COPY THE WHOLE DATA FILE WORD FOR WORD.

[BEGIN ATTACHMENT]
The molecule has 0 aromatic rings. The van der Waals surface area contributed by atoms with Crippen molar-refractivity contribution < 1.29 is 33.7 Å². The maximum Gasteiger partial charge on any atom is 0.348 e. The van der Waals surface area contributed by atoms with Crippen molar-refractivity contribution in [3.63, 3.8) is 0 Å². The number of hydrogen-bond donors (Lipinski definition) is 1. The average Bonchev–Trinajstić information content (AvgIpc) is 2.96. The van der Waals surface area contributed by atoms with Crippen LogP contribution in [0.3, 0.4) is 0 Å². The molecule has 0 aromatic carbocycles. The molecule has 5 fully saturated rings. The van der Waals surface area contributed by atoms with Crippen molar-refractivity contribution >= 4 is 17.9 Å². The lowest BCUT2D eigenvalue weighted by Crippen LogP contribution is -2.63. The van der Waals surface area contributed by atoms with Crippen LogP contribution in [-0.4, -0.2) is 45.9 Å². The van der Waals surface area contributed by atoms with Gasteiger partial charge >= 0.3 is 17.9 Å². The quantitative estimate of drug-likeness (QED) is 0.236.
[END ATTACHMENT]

The molecule has 0 aromatic rings. The van der Waals surface area contributed by atoms with Crippen molar-refractivity contribution < 1.29 is 33.7 Å². The maximum Gasteiger partial charge on any atom is 0.348 e. The van der Waals surface area contributed by atoms with Crippen molar-refractivity contribution in [3.63, 3.8) is 0 Å². The number of hydrogen-bond donors (Lipinski definition) is 1. The average Bonchev–Trinajstić information content (AvgIpc) is 2.96. The van der Waals surface area contributed by atoms with Crippen LogP contribution in [0.3, 0.4) is 0 Å². The molecule has 0 aromatic carbocycles. The molecule has 5 fully saturated rings. The van der Waals surface area contributed by atoms with Crippen molar-refractivity contribution >= 4 is 17.9 Å². The lowest BCUT2D eigenvalue weighted by Crippen LogP contribution is -2.63. The van der Waals surface area contributed by atoms with Crippen LogP contribution in [-0.4, -0.2) is 45.9 Å². The van der Waals surface area contributed by atoms with Gasteiger partial charge >= 0.3 is 17.9 Å². The quantitative estimate of drug-likeness (QED) is 0.236.